The American Council for Drug Education is glad to share with you
one young lady’s true story of her experience with Ecstasy. 
We hope you will read it, learn from it and pass it on. 
The names of all persons have been changed to protect the individuals mentioned. 
All photos are from public domain stock.


The events that took place that night flash back to me every night before I fall asleep.  It started out just like any other day in Louisville, Colorado.  I went with my mom to ride my horse, just like any other Saturday, and it seemed normal.  But normal was the last thing it was because that night three friends and I were going to do the club drug ecstasy.  We had heard about it from other friends.  They told us how they “rolled” at raves and even at friends’ parties.  They said it was loads of fun and, to us, it seemed relatively safe.

So that night Kelly, Veronica, Liz, and myself were ready.  Liz, who used to live in Colorado but moved out of town to live with her dad, was throwing a party at her mom’s house for her 16th birthday.  She was in town to celebrate her birthday with all of her closest friends.  Kelly, Veronica and I arrived at Liz’s house at about 6:30 p.m.  We were the first people to arrive.  All four of us went to Liz’s room and sat and talked about how excited and nervous we were to try ecstasy.  It was the first time for all of us and it was a bit frightening.  We decided to take the pills at 9:30 p.m. and we were all going to meet in Liz’s room at that time.

Text Box: We had purchased the pills at school the day before. They had been twenty-five dollars each. They were called green clovers


People began to arrive at the party.  Some brought birthday presents and some brought alcohol.  By the time 9:30 rolled around I noticed that there were a lot of people there and a lot of them were drunk.  I went upstairs with Veronica and we found Liz and Kelly in Liz’s room.  Liz was unsure about taking her pill.  I told her that it was her decision if she wanted to take it or not.  In the end she decided to take half. 

The four of us went into the bathroom and closed the door behind us.  We each took a deep breath and swallowed the pills and made our way back into the party.  About 45 minutes later I started to feel strange.  My vision was blurred
and the music seemed louder.  My adrenaline was high and my heart was racing.  I started to feel thirsty and my teeth were grinding uncontrollably.  I was up dancing to the music and I was having a lot of fun.  But this didn’t last long.  At about 11:30 p.m., I noticed that people were acting really weird.  Veronica and I were downstairs hanging out with some other people but we couldn’t find Liz or Kelly.  I saw that there were people running downstairs to fill up water bottles and then running back upstairs where they would go into the bathroom and lock themselves in.

I dismissed the bad feeling I had but at about 12:30 p.m. Veronica and I went upstairs and we started to understand what was going on.  Liz, Kelly, and two other girls, Katie and Annie, were all in the bathroom.  I glanced into the bathroom and I saw Liz.  She was just sitting on the floor looking around at the faces of all her friends.  But she didn’t seem like she even knew who we all were.  She was pale and then her eyes rolled back into her head and she threw up. Apparently she had been throwing up since 11:00 p.m. and nobody knew what to do.  People kept giving her water and she would just throw it up.  But she kept asking for more water.  By the time I found out what was going on everybody was panicking.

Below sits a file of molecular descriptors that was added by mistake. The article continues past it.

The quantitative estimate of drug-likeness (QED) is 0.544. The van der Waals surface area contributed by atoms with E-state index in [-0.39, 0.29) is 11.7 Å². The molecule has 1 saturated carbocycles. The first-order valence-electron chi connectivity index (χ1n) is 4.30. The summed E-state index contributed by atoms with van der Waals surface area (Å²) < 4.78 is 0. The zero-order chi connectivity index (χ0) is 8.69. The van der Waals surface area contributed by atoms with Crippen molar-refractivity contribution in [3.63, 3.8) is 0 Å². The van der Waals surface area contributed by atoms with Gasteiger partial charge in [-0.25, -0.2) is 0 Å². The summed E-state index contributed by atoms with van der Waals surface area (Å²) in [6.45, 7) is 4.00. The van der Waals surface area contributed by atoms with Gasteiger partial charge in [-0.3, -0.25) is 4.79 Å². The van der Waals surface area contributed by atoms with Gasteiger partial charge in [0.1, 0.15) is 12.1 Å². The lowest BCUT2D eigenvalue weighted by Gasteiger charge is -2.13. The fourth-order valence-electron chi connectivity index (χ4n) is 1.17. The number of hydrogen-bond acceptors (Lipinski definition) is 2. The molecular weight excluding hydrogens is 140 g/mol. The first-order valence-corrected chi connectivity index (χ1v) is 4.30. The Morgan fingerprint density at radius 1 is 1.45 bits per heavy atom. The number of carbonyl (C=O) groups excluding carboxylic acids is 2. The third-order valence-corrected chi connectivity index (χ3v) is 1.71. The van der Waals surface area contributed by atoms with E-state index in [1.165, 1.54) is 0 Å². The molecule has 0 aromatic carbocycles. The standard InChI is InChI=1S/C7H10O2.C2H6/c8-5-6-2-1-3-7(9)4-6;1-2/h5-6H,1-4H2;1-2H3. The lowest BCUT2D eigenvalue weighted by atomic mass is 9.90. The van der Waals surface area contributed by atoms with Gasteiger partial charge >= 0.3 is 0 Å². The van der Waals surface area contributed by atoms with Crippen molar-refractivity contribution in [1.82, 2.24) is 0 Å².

People were yelling, saying to give her water, others saying not to give her water.  Some said to call 911, but others said she would be fine; they just didn’t want to get caught because they were all drunk.  Then most of the people left.  Katie, one of Liz’s closest friends, told me that she had to leave.  She was crying so hard and I realized that this was very bad. 

Liz’s 17 year old brother, Dan, told Kelly, Veronica, me, and about seven other people to hide in the basement because they were going to call an ambulance.  So we all went down into the basement and sat.  We could hear cops and paramedics upstairs.  I started to get really scared.  Kelly was very upset.  I tried to comfort her but nothing seemed to work.  That was when she told me that Liz had taken the other half of the pill.  About 40 minutes later Kelly, Veronica, and I went back upstairs.  The cops were gone and so was Liz.  Annie and about four other people were sitting in the kitchen.  They all looked very upset.  Annie, who was supposed to be in charge of the house, really wanted to go home.  I told her that I would watch the house.  So Kelly, Veronica, and I were left in the house.  There were seven drunk people in the basement still.  The three of us decided to try to sleep.  So we laid on the couches in the living room and awaited the call from Janet (Liz’ mom).  At about 3:30 a.m. the phone rang.  I answered it.

“Hello,” I said.

“Who is this?” Liz’ mom Janet asked.

“It’s me, Whitney.”

“Is Annie there?”

“No, she went home.  Is Liz okay?”

“Honey, no she’s not.  She’s in a coma on life support.  It doesn’t look good.”


I fell to the floor and sobbed.  I told her to call if anything happened and she said she would.  I hung up the phone and looked up.  Kelly and Veronica were looking at me.  I told them what Janet had told me.  Kelly couldn’t take it and she started crying.  I told her that everything would be fine.  That Liz was going to wake up and life would be normal.  But I knew that this wasn’t true.

We all fell asleep.  At about 5:30 a.m. the phone rang.  It was Liz’s step-dad.  He told us that some cops were going to come to the house and see if we were all right.  He said just to let them in and tell them everything.  At 6:00 a.m. the cops arrived.  We opened the door and they all rushed in.  There were also paramedics.  One cop was in our faces yelling at us.  Saying things like: “I hope you had fun, your friend is in a coma.  Was it worth it?”  I was so scared.  They made Kelly, Veronica, and I sit down on the stairs and they took down all of our information.  They found the drunk kids in the basement and got their information too.